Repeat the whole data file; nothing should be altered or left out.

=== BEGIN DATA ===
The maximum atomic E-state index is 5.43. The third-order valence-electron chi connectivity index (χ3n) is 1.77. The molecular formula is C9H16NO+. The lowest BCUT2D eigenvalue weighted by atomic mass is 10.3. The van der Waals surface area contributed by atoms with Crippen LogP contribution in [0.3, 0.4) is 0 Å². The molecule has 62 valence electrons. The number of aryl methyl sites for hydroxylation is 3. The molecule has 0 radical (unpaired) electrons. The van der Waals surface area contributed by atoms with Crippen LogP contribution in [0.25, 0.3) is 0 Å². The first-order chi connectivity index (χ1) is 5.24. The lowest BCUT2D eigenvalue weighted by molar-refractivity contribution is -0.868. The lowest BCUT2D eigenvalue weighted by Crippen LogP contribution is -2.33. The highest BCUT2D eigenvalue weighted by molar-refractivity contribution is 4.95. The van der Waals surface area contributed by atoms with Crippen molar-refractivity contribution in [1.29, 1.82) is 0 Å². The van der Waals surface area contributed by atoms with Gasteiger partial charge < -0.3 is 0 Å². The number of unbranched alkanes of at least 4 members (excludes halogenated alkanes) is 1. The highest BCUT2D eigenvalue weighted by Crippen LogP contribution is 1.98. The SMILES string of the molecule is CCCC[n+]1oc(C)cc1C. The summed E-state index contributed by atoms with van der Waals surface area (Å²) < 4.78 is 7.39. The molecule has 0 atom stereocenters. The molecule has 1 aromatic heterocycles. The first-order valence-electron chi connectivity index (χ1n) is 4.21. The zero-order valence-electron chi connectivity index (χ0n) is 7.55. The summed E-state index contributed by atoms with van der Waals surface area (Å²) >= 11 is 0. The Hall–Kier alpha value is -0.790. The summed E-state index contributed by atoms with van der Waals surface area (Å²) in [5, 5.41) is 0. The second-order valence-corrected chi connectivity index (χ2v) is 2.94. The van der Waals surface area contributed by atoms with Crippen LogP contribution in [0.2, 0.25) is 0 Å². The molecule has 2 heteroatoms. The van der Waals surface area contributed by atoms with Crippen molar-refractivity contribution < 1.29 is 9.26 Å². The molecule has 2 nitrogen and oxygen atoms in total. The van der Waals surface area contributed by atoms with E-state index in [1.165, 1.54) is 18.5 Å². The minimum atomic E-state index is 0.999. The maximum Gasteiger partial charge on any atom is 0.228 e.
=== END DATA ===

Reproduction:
The maximum atomic E-state index is 5.43. The third-order valence-electron chi connectivity index (χ3n) is 1.77. The molecular formula is C9H16NO+. The lowest BCUT2D eigenvalue weighted by atomic mass is 10.3. The van der Waals surface area contributed by atoms with Crippen LogP contribution in [0.3, 0.4) is 0 Å². The molecule has 62 valence electrons. The number of aryl methyl sites for hydroxylation is 3. The molecule has 0 radical (unpaired) electrons. The van der Waals surface area contributed by atoms with Crippen LogP contribution in [0.25, 0.3) is 0 Å². The first-order chi connectivity index (χ1) is 5.24. The lowest BCUT2D eigenvalue weighted by molar-refractivity contribution is -0.868. The lowest BCUT2D eigenvalue weighted by Crippen LogP contribution is -2.33. The highest BCUT2D eigenvalue weighted by molar-refractivity contribution is 4.95. The van der Waals surface area contributed by atoms with Crippen molar-refractivity contribution in [1.29, 1.82) is 0 Å². The van der Waals surface area contributed by atoms with Gasteiger partial charge < -0.3 is 0 Å². The number of unbranched alkanes of at least 4 members (excludes halogenated alkanes) is 1. The highest BCUT2D eigenvalue weighted by Crippen LogP contribution is 1.98. The SMILES string of the molecule is CCCC[n+]1oc(C)cc1C. The summed E-state index contributed by atoms with van der Waals surface area (Å²) < 4.78 is 7.39. The molecule has 0 atom stereocenters. The molecule has 1 aromatic heterocycles. The first-order valence-electron chi connectivity index (χ1n) is 4.21. The zero-order valence-electron chi connectivity index (χ0n) is 7.55. The summed E-state index contributed by atoms with van der Waals surface area (Å²) >= 11 is 0. The Hall–Kier alpha value is -0.790. The summed E-state index contributed by atoms with van der Waals surface area (Å²) in [5, 5.41) is 0. The second-order valence-corrected chi connectivity index (χ2v) is 2.94. The van der Waals surface area contributed by atoms with Crippen LogP contribution in [0.2, 0.25) is 0 Å². The molecule has 2 heteroatoms. The van der Waals surface area contributed by atoms with Crippen molar-refractivity contribution < 1.29 is 9.26 Å². The molecule has 2 nitrogen and oxygen atoms in total. The van der Waals surface area contributed by atoms with E-state index in [1.165, 1.54) is 18.5 Å². The minimum atomic E-state index is 0.999. The maximum Gasteiger partial charge on any atom is 0.228 e.